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Wild cuttlefish love triangle caught on film for the first time

"Most of these battles are actually these beautiful, stunning skin displays," said researcher Justine Allen.

By Brooks Hays

May 2 (UPI) -- Who says chivalry is dead? In a newly published video, scientists share the first filmic evidence of a cuttlefish mating battle in the wild.

The love triangle was filmed in the Aegean Sea -- a Greek drama set underwater.

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A pair of researchers were trailing a female cuttlefish when she met and mated with a male cuttlefish. While protecting his mate post-copulation, an intruder male swooped-in and attempted a sexual coup.

"This was a totally serendipitous video sequence that I had been searching for nonstop for 20 years," Roger Hanlon, a researcher at the Marine Biological Laboratory, said in a news release.

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Unwilling to lose his mate to an intruder, the first male challenged the second to a standoff. The standoff escalated into a physical confrontation.

Scientists have studied male-male tussles in the lab, the video is the first time scientists have been able to document mate-guarding behavior in the wild.

The bout began as most cuttlefish fights do, with escalating visual displays.

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Rival cuttlefish maneuver various body parts and flash their zebra-like stripes as a standoff grows tenser. With their mantle raised and the arms extended, the cuttlefish's body takes on the shape of a shovel. Cuttlefish also use a similar lateral display, which features one arm broadened and the rest stretched sideways.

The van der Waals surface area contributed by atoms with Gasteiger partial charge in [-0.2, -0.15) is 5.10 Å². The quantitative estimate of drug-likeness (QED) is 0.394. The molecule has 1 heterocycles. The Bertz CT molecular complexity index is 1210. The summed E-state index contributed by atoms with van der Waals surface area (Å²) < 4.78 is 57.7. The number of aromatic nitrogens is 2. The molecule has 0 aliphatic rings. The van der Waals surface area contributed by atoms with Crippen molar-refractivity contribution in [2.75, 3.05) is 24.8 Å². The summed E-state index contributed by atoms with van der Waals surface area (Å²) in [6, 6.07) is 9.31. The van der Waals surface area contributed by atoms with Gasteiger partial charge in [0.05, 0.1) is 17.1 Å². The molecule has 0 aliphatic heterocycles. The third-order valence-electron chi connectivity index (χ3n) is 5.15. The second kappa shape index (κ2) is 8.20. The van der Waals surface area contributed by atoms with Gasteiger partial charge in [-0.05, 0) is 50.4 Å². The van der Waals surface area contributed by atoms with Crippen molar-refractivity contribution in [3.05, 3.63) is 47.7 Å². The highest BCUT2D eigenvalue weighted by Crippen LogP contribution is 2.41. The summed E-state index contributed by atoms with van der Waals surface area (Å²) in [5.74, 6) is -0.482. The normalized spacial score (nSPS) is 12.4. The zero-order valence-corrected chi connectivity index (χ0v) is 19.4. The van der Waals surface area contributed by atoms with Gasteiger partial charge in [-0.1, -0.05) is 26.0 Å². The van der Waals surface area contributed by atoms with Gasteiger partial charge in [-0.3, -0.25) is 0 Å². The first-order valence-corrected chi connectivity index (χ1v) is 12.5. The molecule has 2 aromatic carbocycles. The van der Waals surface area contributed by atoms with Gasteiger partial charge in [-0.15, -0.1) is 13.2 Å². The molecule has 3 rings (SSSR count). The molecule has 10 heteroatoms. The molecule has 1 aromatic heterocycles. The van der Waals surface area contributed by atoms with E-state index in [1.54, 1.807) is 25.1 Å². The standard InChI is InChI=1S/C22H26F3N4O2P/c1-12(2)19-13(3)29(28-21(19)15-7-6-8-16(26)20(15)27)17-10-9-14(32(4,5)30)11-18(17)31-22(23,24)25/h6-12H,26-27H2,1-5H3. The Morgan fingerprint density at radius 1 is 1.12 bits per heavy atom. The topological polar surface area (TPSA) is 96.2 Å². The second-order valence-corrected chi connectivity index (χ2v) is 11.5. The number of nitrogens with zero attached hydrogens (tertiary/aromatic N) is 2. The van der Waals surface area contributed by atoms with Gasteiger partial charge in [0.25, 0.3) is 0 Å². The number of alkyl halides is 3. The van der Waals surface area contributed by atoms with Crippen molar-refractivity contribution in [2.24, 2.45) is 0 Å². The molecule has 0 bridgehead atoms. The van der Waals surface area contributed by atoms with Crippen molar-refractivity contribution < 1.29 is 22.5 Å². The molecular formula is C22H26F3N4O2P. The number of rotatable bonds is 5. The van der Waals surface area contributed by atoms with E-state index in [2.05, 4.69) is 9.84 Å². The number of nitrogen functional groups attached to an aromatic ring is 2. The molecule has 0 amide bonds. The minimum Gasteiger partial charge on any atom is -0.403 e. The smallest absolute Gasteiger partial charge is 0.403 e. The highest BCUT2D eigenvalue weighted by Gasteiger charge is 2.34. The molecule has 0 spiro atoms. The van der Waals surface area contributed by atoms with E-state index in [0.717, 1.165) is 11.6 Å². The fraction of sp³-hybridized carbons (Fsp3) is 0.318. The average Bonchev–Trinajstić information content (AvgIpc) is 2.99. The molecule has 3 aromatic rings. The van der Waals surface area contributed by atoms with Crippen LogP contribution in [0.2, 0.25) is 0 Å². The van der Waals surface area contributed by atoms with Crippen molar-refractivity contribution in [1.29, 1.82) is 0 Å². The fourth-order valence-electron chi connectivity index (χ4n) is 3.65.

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"Most of these battles are actually these beautiful, stunning skin displays," researcher Justine Allen said. "It's a vicious war of colors."

Many standoffs end without physical contact, but not this one.

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As the video shows, the pair of cuttlefish engaged in a series barrel rolls and biting. The fracas was framed by clouds of dark ink sprayed by rivals. Eventually, the first cuttlefish successfully chased away the intruder and reunited with his mate.

Researchers hypothesize that male cuttlefish engage in "mutual assessment" model of game theory when taking on a rival -- squaring his abilities and potential actions against the abilities and future moves of his rival.

"Aggression is a major part of many societal problems, but it's a very touchy subject," Hanlon said. "This field observation and game theory analysis sets up a way to do lab experiments differently. I'm hoping we can put animals in the tank [to study aggression] based on this field assessment."

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